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 Childcare Inspections Result in Warnings

August 13, 2008 - Surprise inspections the week before last led to the discovery that two Knightstown child care providers were not in compliance with state child care licensing laws.

On Aug. 1, a consultant from the state's Bureau of Child Care, a division of the Family and Social Services Administration, conducted inspections of three home child care providers in Knightstown. According to Michelle Thomas, BCC administrator, two of the three child care providers were found to be in violation of the state's licensing requirements limiting the number of children that can be care for by unlicensed providers.

"The statute in Indiana says if you serve more than five children who are unrelated to you, you have to become licensed," Thomas told The Banner last Thursday. She said if a complaint is received about an unlicensed provider caring for more children than the law permits, the BCC conducts an inspection within 30 days.

According to Thomas, a child care provider on Brown Street had 14 children present at the time of the inspection who were not related to the provider, as well as three children who were related. A report completed by the person who conducted the inspection indicated that this child care provider initially did not cooperate and the inspector had to return with local law enforcement before being allowed to enter the home.

Thomas said the second provider who was in violation, located on Third Street, had seven children present who were not related to her, as well as four who were. A third child care provider, located on Adams Street, had a total of eight children present when inspected, but was not in violation, however, because only four of the children were unrelated to her.

Although they were in violation of the state law, Thomas said the child care providers on Brown and Third streets were not fined this time. State law permits fines of up to $100 a day for those in violation.

"Typically, what we do is we explain to the provider what the law is," Thomas said. "We leave them with a copy of the statute and inform them that we'll be back within 30 days to make sure they are operating legally." If a child care provider is still out of compliance during a follow-up inspection, Thomas said the BCC will issue a cease and desist order and consider other legal options through the office of the Indiana Attorney General.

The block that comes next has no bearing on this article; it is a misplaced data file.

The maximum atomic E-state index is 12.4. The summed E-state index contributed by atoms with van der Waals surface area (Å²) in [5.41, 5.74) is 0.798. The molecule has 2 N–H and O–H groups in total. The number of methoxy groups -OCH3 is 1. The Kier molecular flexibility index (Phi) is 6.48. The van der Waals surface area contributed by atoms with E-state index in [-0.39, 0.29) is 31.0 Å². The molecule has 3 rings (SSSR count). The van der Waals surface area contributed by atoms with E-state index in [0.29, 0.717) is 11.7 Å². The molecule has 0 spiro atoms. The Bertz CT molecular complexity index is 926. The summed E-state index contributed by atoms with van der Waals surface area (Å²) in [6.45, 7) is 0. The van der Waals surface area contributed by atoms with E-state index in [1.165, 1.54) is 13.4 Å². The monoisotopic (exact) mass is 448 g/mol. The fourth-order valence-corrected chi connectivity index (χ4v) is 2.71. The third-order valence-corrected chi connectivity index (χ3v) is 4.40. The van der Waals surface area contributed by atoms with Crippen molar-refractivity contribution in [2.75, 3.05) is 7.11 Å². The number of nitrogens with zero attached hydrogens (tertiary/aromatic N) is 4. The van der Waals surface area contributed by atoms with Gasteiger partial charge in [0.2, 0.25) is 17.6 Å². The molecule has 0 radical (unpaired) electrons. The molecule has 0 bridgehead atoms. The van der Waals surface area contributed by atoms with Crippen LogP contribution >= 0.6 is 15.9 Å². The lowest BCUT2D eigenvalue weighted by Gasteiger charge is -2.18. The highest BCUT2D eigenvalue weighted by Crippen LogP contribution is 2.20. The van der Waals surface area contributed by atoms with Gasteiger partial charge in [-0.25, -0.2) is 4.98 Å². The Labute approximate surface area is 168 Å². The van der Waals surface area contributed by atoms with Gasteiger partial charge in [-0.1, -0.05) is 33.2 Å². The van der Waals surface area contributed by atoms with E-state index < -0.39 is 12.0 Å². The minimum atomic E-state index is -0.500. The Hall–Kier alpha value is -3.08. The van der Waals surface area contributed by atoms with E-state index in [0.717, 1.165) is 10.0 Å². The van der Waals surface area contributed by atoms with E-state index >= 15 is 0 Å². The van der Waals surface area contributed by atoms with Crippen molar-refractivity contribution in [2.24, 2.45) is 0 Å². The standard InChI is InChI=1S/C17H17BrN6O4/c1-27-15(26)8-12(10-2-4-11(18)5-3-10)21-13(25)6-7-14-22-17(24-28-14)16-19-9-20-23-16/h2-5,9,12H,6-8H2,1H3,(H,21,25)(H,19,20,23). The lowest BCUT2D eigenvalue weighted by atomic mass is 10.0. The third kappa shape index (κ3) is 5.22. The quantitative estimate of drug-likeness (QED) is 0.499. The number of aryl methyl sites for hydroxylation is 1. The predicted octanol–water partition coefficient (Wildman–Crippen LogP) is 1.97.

"Our number one concern is the health and safety of the children," Thomas said. "The more kids you have and the less staff you have ... it's just much harder to supervise and make sure that they're safe."

According to Thomas, the BCC does not know how many unlicensed child care providers there are in the state. "That's the million dollar question," she said. "It's anyone's guess as far as how many homes and preschools we have out there operating because they fall into one of the 14 exceptions to licensing that there are in this state."

Thomas said that ensuring that unlicensed child care providers comply with state law is not something that's done to put these people out of business or to limit the child care choices parents have. Rather, she said the BCC's actions are aimed at ensuring the health and safety of children.

"Parents who were taking their children to these homes may not have even understood that they were operating illegally," Thomas said. "We absolutely support parent choice, but the parents may not understand the implications of having 14 children with one adult in a home."

For more information about child care licensing requirements, contact the Bureau of Children Services toll free at 1-877-511-1144, or visit the agency's website at www.in.gov/fssa/carefinder/.

 

Under Indiana statute, licenses are not required by home child care providers if:

         *The provider does not receive regular compensation for their services;

         *The provider only cares for children to whom they are related;

         *The provider is caring for fewer than six children who are not related to the provider; or

         *The provider operates to serve migrant children.

(Source: Indiana Code 12-17.2-2-8)

 

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